The Village of Torksey

The village of Torksey lies on the A156, approximately nine miles north west of Lincoln and nine miles south of Gainsborough. Torksey CastleThere is some evidence of prehistoric activity, but Torksey did not develop as a settlement until the Roman period. The name is probably Saxon in origin, from Torca’s ey meaning Torca’s island.

The Roman road, which is now known as Tillbridge Lane, runs to the North of Torksey at Marton. However, Torksey’s importance is mostly due to the construction of a Roman canal, the Foss Dyke, which linked Brayford Pool and the River Witham to the River Trent. With the construction of the Foss Dyke Torksey begins to develop into a port, and it is thought that this waterway was the Roman supply route that carried grain to the northern legions.

Torksey becomes an important town in the late Saxon and Viking era and in AD 873; the Viking Danish army established its winter headquarters at Torksey. It became something of a regional capital. A Viking king was crowned here and a coin mint was also established. An important pottery industry was also developed at Torksey, the proximity of the river being a vital part of this industry.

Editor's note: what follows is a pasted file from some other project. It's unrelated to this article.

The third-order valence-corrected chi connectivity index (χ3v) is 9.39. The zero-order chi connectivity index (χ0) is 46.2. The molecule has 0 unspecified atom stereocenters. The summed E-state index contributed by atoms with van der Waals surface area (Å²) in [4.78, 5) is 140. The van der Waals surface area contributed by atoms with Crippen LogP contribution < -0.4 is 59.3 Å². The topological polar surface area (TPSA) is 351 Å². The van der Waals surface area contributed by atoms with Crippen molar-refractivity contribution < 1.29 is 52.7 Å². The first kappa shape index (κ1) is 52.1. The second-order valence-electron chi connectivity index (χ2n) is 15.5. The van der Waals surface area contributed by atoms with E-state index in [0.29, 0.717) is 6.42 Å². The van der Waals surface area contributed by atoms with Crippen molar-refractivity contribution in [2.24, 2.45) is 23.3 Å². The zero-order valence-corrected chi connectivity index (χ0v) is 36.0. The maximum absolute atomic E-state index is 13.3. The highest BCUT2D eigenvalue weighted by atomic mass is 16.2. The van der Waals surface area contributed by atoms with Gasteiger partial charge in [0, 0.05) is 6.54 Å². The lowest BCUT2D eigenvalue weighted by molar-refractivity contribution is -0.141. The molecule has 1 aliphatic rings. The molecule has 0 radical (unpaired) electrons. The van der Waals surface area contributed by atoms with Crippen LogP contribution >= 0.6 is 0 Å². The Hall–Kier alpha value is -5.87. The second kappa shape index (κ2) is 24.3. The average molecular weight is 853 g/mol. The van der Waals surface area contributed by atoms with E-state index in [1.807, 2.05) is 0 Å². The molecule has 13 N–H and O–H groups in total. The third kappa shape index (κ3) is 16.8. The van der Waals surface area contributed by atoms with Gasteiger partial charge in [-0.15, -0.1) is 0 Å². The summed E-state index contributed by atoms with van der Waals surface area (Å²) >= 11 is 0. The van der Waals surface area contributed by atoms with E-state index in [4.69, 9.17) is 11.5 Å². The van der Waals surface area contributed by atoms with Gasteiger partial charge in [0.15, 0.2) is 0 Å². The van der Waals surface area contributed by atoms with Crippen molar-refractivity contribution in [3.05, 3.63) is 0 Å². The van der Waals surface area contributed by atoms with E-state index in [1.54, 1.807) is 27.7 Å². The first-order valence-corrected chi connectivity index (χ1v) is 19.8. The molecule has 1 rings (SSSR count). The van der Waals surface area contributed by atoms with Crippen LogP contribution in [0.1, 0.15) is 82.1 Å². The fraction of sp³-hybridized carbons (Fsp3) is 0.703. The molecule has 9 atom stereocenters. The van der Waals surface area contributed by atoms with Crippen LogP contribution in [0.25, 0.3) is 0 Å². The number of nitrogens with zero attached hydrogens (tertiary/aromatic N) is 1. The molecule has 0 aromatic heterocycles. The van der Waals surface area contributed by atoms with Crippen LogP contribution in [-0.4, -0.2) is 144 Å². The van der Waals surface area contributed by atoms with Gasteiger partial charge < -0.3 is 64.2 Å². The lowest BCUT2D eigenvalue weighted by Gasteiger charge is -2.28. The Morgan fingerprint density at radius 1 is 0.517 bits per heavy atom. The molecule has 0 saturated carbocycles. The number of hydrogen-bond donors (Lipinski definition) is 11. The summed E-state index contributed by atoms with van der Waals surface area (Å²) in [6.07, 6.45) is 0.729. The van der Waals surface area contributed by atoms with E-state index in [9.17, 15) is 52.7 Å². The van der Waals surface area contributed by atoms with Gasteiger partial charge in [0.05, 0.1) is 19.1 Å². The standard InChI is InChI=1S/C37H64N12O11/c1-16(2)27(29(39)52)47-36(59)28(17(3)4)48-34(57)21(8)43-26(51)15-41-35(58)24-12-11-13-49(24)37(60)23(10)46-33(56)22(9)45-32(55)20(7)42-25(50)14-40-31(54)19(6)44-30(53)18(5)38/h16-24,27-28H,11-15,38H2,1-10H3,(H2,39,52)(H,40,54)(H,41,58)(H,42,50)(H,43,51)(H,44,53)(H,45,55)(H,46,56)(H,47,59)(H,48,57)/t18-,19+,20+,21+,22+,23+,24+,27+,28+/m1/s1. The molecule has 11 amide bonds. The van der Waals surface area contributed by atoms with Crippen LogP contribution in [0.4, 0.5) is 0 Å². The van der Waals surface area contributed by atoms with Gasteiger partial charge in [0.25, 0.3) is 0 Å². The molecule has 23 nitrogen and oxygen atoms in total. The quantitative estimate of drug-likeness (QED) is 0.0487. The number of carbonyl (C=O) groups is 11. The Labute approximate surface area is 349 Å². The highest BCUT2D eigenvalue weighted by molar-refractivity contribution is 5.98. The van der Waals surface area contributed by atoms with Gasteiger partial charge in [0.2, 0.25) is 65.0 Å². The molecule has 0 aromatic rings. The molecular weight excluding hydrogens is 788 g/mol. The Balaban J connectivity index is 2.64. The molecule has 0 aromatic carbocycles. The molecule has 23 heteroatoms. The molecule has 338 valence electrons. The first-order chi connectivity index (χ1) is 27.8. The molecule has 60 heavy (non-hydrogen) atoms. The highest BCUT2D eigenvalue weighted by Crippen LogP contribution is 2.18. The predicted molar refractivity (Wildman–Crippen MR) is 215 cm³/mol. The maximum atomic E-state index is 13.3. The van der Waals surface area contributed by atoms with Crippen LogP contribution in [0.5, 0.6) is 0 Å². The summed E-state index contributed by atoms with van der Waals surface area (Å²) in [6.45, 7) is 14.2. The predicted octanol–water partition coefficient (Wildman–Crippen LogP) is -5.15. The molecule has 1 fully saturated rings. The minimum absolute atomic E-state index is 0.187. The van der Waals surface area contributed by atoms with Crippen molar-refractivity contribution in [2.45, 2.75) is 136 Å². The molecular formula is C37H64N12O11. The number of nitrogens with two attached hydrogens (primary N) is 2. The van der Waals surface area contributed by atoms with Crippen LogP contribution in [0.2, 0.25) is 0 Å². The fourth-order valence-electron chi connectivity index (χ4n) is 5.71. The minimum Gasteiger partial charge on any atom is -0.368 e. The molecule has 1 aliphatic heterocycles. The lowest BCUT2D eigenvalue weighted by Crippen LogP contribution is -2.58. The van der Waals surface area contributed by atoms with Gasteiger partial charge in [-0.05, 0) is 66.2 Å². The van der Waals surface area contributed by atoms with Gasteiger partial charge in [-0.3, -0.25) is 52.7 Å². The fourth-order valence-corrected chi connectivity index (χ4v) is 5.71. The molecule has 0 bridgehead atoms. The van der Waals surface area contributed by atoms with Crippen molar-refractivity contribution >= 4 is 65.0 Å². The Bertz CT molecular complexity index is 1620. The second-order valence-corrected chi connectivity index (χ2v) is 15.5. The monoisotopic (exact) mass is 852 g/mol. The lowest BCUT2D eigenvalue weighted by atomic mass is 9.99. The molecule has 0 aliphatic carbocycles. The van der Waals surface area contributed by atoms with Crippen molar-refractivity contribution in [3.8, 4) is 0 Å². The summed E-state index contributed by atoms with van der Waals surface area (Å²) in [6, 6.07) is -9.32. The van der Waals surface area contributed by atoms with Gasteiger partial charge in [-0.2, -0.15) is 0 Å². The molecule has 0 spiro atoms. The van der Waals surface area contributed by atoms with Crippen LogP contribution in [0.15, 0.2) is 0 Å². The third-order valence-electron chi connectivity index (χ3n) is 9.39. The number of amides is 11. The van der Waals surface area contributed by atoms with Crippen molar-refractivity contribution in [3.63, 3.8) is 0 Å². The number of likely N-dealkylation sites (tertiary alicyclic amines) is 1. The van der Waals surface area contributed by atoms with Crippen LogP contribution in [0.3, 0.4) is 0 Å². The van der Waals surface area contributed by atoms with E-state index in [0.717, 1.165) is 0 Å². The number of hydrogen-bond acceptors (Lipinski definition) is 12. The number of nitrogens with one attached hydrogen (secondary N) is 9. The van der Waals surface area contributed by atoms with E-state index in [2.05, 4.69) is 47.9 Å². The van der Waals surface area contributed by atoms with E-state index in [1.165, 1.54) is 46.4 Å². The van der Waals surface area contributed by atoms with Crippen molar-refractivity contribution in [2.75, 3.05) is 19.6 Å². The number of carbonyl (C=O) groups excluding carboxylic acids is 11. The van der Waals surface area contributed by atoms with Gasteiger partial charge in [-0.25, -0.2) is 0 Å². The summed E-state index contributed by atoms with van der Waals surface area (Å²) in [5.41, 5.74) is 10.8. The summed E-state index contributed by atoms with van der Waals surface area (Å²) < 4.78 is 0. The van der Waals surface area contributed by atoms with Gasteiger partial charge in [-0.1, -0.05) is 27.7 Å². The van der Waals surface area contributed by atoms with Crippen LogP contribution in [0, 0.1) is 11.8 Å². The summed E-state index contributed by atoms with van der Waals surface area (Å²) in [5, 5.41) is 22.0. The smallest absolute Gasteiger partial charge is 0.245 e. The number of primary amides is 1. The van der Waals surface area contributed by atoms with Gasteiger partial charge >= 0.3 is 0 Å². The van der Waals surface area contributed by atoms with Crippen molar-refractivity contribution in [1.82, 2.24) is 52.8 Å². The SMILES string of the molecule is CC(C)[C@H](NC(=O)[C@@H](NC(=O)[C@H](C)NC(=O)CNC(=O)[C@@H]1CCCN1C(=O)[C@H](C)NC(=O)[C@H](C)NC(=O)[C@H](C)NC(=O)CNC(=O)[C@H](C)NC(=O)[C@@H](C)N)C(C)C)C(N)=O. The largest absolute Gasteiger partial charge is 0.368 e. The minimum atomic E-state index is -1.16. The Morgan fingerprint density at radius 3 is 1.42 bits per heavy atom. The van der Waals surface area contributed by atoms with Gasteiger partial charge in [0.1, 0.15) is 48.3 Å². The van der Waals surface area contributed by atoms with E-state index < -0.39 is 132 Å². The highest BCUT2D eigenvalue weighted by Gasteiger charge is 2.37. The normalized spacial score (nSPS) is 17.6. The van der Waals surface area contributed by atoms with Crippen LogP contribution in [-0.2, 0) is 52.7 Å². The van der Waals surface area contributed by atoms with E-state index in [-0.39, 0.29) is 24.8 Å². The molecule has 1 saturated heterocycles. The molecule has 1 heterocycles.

Village-GreenTorksey became an important Port in the early medieval period, but its prosperity depended on the state of the Foss Dyke canal, which was always silting up. Henry 1 restored the canal in 1121 as the town was quite important, and it is known that there were three Churches and two Monasteries at Torksey in 1291. The town’s prosperity depended on river traffic and the tolls charged on goods passing along the River Trent.

However, the Foss Dyke kept silting up, and there are many complaints recorded between 1335 and 1432. It is highly likely that this problem contributed to the decline of Torksey during the fifteenth century.

Present day Torksey has one Church, St Peter’s, and the Foss Dyke is still well used with pleasure craft making good use of the moorings just east of the lock basin. In September 2004 an interpretive centre was opened at Torksey Lock telling the history of the waterway and the port.

Approximately 700 people live in the parish.

There is one public house, The Hume Arms and a Post Office in the Villge Church Tuesdays 9.30-12.30